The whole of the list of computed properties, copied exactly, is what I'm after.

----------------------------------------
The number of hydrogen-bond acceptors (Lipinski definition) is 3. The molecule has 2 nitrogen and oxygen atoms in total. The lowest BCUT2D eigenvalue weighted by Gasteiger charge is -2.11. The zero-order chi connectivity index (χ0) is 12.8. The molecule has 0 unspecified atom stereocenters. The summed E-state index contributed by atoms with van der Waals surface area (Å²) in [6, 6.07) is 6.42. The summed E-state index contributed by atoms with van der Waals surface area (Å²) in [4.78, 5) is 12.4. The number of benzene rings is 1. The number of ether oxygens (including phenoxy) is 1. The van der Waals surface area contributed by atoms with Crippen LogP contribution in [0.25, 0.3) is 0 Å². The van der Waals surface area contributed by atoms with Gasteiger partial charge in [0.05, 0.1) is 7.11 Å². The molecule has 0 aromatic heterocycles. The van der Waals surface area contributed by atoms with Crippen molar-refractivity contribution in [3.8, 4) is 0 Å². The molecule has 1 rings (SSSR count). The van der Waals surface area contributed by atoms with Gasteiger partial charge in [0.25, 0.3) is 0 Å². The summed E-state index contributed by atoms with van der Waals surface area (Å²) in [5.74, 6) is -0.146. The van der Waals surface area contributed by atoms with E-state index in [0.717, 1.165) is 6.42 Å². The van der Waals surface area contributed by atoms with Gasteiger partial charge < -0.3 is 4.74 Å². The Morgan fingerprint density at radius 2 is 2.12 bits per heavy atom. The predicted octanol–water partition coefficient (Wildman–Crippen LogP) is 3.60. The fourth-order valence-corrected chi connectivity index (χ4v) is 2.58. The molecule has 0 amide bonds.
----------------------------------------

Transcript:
The number of hydrogen-bond acceptors (Lipinski definition) is 3. The molecule has 2 nitrogen and oxygen atoms in total. The lowest BCUT2D eigenvalue weighted by Gasteiger charge is -2.11. The zero-order chi connectivity index (χ0) is 12.8. The molecule has 0 unspecified atom stereocenters. The summed E-state index contributed by atoms with van der Waals surface area (Å²) in [6, 6.07) is 6.42. The summed E-state index contributed by atoms with van der Waals surface area (Å²) in [4.78, 5) is 12.4. The number of benzene rings is 1. The number of ether oxygens (including phenoxy) is 1. The van der Waals surface area contributed by atoms with Crippen LogP contribution in [0.25, 0.3) is 0 Å². The van der Waals surface area contributed by atoms with Gasteiger partial charge in [0.05, 0.1) is 7.11 Å². The molecule has 0 aromatic heterocycles. The van der Waals surface area contributed by atoms with Crippen molar-refractivity contribution in [3.8, 4) is 0 Å². The molecule has 1 rings (SSSR count). The van der Waals surface area contributed by atoms with Gasteiger partial charge in [0.25, 0.3) is 0 Å². The summed E-state index contributed by atoms with van der Waals surface area (Å²) in [5.74, 6) is -0.146. The van der Waals surface area contributed by atoms with E-state index in [0.717, 1.165) is 6.42 Å². The van der Waals surface area contributed by atoms with Gasteiger partial charge < -0.3 is 4.74 Å². The Morgan fingerprint density at radius 2 is 2.12 bits per heavy atom. The predicted octanol–water partition coefficient (Wildman–Crippen LogP) is 3.60. The fourth-order valence-corrected chi connectivity index (χ4v) is 2.58. The molecule has 0 amide bonds.